TOY at the Gansevoort Hotel, Manhattan
No time for drawings and pondering! Designers had a few short weeks to make this restaurant into a night-long destination venue
Client: Jeffrey Chodorow
Design: Jeffrey Beers International
Size: 200 sq m
Completion time: Seven weeks
Interior designers rarely get to take their time over a project, but when Jeffrey Beers International (JBI) was given just seven weeks to renovate a restaurant in New York, project designer Robert DelPazzo really had to think on his feet. 'It was probably the fastest total transformation of a restaurant I've ever worked on,' says DelPazzo. 'It was almost like some crazy reality-TV show.'
The brief was to transform a Japanese restaurant in the Gansevoort Hotel in Manhattan's Meatpacking District into a more up-to-date and versatile restaurant/bar/club called Toy; and the client was Jeffrey Chodorow, a successful restaurateur for whom JBI has designed several restaurants, including the acclaimed China Grill, also in New York.
From the beginning of the project Chodorow was adamant that the new restaurant should be open in time for Memorial Day weekend just seven weeks away, so there was no time to make mood boards and sketches - the usual way the practice would begin a project. Instead, DelPazzo and his team, which included designers Rebecca McBride and Monika Chmielewska, went straight into modelling the space using 3D design software, creating a dramatic mirrored fractal ceiling, weighing in at 680kg, that is suspended over the dining room and also encompasses the DJ booth. To make the process as rapid as possible, the designers used a programme called Rhino, which allows 3D designs to be read by a CNC cutting machine.
Chodorow wanted the restaurant to be a place where people would be happy to spend the whole evening, rather than somewhere they would go to eat before moving on to a bar or nightclub. 'In this area of Manhattan you can't just be a restaurant; you have to be a bar, a restaurant, a nightclub, all in one,' says DelPazzo, 'so the idea was that the feel of the restaurant should change throughout the evening.'
As an easy and effective way of changing the look and feel of the space as the evening progresses, DelPazzo decided to use mapping software to project images and video content on to the mirror panels of the fractal ceiling. The mapping software is able to recognise the shape of the surface it is projecting on to, so in this case it only projects images on the mirrored panels and not the ceiling or walls behind it - although it is also projected on to a scrim which separates the main dining areas from a staircase.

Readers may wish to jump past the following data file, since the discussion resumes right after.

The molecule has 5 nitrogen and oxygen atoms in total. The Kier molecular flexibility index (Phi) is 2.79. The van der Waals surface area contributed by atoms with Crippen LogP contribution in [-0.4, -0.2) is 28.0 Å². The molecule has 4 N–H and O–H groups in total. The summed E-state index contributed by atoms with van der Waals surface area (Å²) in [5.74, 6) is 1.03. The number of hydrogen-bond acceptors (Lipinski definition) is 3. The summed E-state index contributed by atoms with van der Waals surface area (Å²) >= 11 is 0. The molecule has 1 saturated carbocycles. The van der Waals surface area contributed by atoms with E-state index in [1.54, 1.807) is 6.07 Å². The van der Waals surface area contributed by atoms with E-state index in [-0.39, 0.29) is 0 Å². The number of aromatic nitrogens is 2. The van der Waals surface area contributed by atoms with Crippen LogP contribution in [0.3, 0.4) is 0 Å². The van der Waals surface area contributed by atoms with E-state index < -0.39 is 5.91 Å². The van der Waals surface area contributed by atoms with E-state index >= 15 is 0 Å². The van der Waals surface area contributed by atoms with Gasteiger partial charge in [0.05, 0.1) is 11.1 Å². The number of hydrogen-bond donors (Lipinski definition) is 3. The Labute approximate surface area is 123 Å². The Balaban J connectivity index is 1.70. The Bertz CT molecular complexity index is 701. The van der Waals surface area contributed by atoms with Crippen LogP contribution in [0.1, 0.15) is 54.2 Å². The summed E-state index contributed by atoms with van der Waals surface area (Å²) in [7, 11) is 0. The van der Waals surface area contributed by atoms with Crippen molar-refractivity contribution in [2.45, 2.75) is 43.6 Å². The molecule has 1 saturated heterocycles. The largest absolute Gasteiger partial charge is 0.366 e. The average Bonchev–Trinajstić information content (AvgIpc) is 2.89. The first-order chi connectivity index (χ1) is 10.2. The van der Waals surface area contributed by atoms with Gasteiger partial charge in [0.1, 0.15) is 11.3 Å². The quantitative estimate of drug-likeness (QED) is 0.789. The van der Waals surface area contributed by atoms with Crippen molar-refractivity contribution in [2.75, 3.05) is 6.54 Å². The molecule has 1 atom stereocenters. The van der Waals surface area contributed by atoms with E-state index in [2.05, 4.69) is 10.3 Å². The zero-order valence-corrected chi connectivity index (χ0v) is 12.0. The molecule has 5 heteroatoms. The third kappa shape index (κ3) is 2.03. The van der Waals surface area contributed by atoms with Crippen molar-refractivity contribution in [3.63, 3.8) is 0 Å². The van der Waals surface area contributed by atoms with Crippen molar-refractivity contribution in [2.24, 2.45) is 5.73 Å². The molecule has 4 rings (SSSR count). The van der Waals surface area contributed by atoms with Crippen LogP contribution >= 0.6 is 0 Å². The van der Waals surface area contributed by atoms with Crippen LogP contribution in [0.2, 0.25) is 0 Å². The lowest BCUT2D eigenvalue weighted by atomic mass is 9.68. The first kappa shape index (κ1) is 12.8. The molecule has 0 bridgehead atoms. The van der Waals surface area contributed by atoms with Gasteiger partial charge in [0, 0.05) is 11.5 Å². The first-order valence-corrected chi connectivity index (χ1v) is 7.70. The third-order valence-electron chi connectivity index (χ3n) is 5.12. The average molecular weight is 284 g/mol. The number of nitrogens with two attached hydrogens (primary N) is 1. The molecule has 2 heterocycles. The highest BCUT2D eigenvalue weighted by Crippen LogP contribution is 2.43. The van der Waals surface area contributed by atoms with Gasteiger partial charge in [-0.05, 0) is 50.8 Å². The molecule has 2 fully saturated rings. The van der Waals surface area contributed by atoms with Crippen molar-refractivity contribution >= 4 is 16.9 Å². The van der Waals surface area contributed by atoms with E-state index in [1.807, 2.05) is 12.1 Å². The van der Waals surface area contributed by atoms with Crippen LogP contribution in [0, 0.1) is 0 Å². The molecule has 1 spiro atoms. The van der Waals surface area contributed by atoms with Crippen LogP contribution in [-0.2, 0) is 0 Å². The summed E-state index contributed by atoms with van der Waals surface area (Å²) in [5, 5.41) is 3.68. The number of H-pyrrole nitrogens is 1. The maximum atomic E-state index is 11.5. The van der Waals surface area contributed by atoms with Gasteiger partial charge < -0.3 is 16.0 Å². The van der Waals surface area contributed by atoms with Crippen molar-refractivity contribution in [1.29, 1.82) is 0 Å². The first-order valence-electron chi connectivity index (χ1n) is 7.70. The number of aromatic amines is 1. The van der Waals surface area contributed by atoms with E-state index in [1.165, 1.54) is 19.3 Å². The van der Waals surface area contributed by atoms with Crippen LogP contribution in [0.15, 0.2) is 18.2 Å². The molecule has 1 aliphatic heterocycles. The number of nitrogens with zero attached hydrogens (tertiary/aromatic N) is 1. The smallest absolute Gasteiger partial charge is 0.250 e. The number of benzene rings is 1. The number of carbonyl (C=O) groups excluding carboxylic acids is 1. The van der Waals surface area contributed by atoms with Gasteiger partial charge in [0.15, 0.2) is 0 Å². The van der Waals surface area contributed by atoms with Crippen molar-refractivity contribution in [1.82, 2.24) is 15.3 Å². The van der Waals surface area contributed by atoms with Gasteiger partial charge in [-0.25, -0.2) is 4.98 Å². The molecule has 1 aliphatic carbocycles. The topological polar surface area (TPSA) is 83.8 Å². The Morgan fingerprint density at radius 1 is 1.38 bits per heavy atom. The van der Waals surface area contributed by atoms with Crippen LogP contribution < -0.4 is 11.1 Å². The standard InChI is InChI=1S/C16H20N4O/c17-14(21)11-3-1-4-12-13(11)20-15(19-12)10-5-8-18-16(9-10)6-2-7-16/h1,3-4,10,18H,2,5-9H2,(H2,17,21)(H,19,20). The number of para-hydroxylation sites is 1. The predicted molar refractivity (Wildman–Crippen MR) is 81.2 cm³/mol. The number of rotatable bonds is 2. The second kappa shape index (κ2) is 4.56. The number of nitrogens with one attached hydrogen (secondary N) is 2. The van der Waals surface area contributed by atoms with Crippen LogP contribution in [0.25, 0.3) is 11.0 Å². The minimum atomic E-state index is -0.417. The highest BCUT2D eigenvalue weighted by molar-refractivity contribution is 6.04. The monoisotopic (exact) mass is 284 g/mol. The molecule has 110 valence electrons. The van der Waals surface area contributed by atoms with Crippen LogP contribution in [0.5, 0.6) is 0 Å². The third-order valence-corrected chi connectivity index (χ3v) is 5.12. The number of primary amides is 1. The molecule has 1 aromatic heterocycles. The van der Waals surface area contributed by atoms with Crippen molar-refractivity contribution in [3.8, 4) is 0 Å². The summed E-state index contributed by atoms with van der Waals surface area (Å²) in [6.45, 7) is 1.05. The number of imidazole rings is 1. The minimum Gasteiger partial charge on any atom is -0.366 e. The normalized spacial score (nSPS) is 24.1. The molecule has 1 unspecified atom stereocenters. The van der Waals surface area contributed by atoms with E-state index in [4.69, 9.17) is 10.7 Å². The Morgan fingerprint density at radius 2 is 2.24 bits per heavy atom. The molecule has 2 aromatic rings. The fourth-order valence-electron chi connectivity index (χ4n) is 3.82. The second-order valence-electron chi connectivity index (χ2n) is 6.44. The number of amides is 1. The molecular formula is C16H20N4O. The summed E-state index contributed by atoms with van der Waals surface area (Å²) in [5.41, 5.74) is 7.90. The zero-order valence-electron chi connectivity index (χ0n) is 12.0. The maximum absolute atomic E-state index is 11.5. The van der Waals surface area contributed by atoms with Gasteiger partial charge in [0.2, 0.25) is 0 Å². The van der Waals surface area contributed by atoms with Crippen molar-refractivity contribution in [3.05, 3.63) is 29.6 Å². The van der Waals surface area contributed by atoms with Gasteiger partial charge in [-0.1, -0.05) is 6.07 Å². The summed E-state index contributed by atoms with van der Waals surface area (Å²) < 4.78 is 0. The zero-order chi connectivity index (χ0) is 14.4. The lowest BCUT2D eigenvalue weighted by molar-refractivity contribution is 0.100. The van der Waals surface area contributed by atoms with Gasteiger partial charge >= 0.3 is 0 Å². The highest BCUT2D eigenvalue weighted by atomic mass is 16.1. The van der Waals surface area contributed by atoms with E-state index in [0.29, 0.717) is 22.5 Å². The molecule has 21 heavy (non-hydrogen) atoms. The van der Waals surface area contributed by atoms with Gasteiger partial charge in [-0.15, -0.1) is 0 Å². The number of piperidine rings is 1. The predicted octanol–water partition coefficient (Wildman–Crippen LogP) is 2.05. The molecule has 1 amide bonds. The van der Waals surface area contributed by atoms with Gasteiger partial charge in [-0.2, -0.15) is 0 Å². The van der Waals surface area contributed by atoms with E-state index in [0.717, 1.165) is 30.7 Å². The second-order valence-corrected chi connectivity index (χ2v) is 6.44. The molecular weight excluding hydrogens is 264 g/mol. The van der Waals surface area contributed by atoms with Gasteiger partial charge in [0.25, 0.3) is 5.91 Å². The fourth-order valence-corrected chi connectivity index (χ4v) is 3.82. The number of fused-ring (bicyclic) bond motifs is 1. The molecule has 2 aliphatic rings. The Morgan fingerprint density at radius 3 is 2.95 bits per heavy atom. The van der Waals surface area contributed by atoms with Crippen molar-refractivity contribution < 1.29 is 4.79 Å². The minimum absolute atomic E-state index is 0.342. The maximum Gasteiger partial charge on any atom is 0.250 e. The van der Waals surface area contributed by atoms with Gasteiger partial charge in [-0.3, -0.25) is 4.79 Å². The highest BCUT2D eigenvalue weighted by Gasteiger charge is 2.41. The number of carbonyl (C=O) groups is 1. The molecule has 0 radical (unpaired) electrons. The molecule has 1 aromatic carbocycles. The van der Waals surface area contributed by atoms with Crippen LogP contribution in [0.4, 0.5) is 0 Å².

DelPazzo had looked into using video mapping on previous projects, but had always found the cost prohibitive. In this case, he approached a local video artist who specialises in video mapping. 'It's usually a really elaborate process and often the first to get "value engineered" out of a project,' he says. 'But what was interesting about this project is that we just went straight to the guy who develops the software and worked with him on a small scale. He did it as a sort of experiment. So basically when you project on to that ceiling, the computer programme recognises all of the triangles and is able to project a different thing on each triangle.'
Further decoration comes from photographs DelPazzo took of a Ming vase, which have been enlarged, printed on to a plastic wallcovering and applied directly on the brick walls of the restaurant.
The design blends modern technology with Oriental imagery, in a way redolent of the film Blade Runner, an influence DelPazzo acknowledges. But the designers were keen to soften the 'tech-noir' feel of the space and so selected wood live-edge tables and chairs upholstered in leather to give the space a more comfortable feel.
DelPazzo says the restaurant has become 'a sort of go-to spot in the neighbourhood', and that the 'theatrical' quality created with the projections has helped it to stand out from the many other nightspots in this buzzing part of town. But as well as looking unusual, the restaurant also represents, to DelPazzo and his team, an unusual, exhilarating, and far more intuitive way of working. 'Since the moment we were given the project we really couldn't do anything in a typical way where you'd take a few weeks to do drawings and send them out to contractors. We had to go straight into fabrication and model the space as we went - that was a really different approach for us.'